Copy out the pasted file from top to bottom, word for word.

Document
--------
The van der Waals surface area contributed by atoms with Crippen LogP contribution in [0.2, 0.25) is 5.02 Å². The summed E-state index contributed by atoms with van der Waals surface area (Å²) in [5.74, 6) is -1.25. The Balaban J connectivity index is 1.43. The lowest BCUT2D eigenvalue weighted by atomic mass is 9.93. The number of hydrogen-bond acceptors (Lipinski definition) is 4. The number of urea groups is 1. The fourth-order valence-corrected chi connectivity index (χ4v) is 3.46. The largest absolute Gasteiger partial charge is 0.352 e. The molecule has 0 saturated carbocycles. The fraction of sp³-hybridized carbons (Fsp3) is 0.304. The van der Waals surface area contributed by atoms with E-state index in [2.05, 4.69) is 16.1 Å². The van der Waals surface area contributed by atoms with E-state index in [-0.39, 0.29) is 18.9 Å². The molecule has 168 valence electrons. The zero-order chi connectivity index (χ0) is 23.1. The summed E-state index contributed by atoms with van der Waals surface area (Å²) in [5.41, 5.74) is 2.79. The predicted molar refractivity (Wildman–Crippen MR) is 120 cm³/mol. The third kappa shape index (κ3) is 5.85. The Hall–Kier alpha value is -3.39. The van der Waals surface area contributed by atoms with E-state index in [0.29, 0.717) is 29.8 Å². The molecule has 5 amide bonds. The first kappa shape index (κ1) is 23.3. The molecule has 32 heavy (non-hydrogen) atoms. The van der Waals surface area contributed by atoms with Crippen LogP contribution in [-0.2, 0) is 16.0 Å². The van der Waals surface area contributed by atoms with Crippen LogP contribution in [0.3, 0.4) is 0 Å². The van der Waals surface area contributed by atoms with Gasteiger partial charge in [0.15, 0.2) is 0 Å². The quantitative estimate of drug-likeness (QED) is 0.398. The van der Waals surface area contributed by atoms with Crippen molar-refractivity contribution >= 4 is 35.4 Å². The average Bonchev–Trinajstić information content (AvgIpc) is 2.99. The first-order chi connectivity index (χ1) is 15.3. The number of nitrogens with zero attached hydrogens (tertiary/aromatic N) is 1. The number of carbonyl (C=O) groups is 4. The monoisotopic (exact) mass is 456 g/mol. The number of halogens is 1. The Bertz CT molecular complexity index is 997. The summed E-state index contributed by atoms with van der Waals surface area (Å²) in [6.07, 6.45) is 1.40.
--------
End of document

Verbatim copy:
The van der Waals surface area contributed by atoms with Crippen LogP contribution in [0.2, 0.25) is 5.02 Å². The summed E-state index contributed by atoms with van der Waals surface area (Å²) in [5.74, 6) is -1.25. The Balaban J connectivity index is 1.43. The lowest BCUT2D eigenvalue weighted by atomic mass is 9.93. The number of hydrogen-bond acceptors (Lipinski definition) is 4. The number of urea groups is 1. The fourth-order valence-corrected chi connectivity index (χ4v) is 3.46. The largest absolute Gasteiger partial charge is 0.352 e. The molecule has 0 saturated carbocycles. The fraction of sp³-hybridized carbons (Fsp3) is 0.304. The van der Waals surface area contributed by atoms with E-state index in [2.05, 4.69) is 16.1 Å². The van der Waals surface area contributed by atoms with E-state index in [-0.39, 0.29) is 18.9 Å². The molecule has 168 valence electrons. The zero-order chi connectivity index (χ0) is 23.1. The summed E-state index contributed by atoms with van der Waals surface area (Å²) in [5.41, 5.74) is 2.79. The predicted molar refractivity (Wildman–Crippen MR) is 120 cm³/mol. The third kappa shape index (κ3) is 5.85. The Hall–Kier alpha value is -3.39. The van der Waals surface area contributed by atoms with E-state index in [0.29, 0.717) is 29.8 Å². The molecule has 5 amide bonds. The first kappa shape index (κ1) is 23.3. The molecule has 32 heavy (non-hydrogen) atoms. The van der Waals surface area contributed by atoms with Crippen LogP contribution in [-0.2, 0) is 16.0 Å². The van der Waals surface area contributed by atoms with Crippen LogP contribution in [0.3, 0.4) is 0 Å². The van der Waals surface area contributed by atoms with Gasteiger partial charge in [0.15, 0.2) is 0 Å². The quantitative estimate of drug-likeness (QED) is 0.398. The van der Waals surface area contributed by atoms with Crippen molar-refractivity contribution >= 4 is 35.4 Å². The average Bonchev–Trinajstić information content (AvgIpc) is 2.99. The first-order chi connectivity index (χ1) is 15.3. The number of nitrogens with zero attached hydrogens (tertiary/aromatic N) is 1. The number of carbonyl (C=O) groups is 4. The monoisotopic (exact) mass is 456 g/mol. The number of halogens is 1. The Bertz CT molecular complexity index is 997. The summed E-state index contributed by atoms with van der Waals surface area (Å²) in [6.07, 6.45) is 1.40.